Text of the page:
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Why do women live longer than men?

Finlay Thrasher (2022-04-19)


Everywhere in the world women live longer than men - but this was not always the case. The available data from rich countries shows that women didn't live longer than men in the 19th century. Why do women live so much longer than men today, and why have these advantages gotten bigger over time? We have only a small amount of evidence and the evidence isn't sufficient to reach a definitive conclusion. We are aware that behavioral, biological and environmental factors all play a role in the fact that women have longer life spans than men, افضل كريم للشعر However, we're not sure what the contribution of each one of these factors is.

We know that women are living longer than males, regardless of weight. But, this is not due to the fact that certain non-biological aspects have changed. The factors changing are numerous. Some are well known and relatively straightforward, like the fact that men smoke more often. Some are more complex. For example, there is evidence that in rich countries the female advantage increased in part because infectious diseases used to affect women disproportionately a century ago, so advances in medicine that reduced the long-term health burden from infectious diseases, especially for survivors, ended up raising women's longevity disproportionately.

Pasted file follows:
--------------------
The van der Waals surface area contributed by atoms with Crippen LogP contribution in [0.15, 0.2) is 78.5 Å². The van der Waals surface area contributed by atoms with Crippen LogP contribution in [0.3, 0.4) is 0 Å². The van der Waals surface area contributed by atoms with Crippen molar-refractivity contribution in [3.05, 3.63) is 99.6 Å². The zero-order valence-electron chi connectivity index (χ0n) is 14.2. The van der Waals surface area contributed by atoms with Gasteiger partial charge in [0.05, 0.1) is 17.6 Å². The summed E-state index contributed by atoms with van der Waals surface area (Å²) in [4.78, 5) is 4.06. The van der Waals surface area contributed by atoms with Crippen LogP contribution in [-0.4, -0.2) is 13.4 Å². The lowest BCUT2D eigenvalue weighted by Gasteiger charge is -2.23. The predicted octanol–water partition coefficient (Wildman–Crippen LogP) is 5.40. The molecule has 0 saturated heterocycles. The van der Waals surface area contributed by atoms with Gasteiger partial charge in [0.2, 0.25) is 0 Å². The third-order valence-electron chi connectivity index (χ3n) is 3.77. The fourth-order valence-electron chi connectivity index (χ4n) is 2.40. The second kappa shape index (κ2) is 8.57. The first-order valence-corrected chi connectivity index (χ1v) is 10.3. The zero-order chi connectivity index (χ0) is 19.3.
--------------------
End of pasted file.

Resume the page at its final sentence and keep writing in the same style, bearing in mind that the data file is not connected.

Everywhere in the world women tend to live longer than men
The first chart below shows life expectancy at birth for men and women. It is clear that every country is above the diagonal line of parity. This implies that a baby girl from any country can expect to live longer than her brother.

This chart illustrates that, even though women enjoy an advantage in all countries, the differences across countries can be significant. In Russia women live 10 years more than men. In Bhutan there is a difference of less that half a year.

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In rich countries the advantage of women in longevity was smaller
Let's look at how female longevity advantage has changed in the course of time. The next chart shows the life expectancy of males and females at birth in the US from 1790 to 2014. Two specific points stand out.

There is an upward trend: Men as well as women in the US have a much longer life span longer than they did a century ago. This is in line with historical increases in life expectancy everywhere in the world.

Second, there's an increase in the gap between men and women: female advantage in life expectancy used to be extremely small but it increased substantially during the last century.

It is possible to verify that these principles are also applicable to other countries with information by clicking on the "Change country" option in the chart. This includes the UK, France, and Sweden.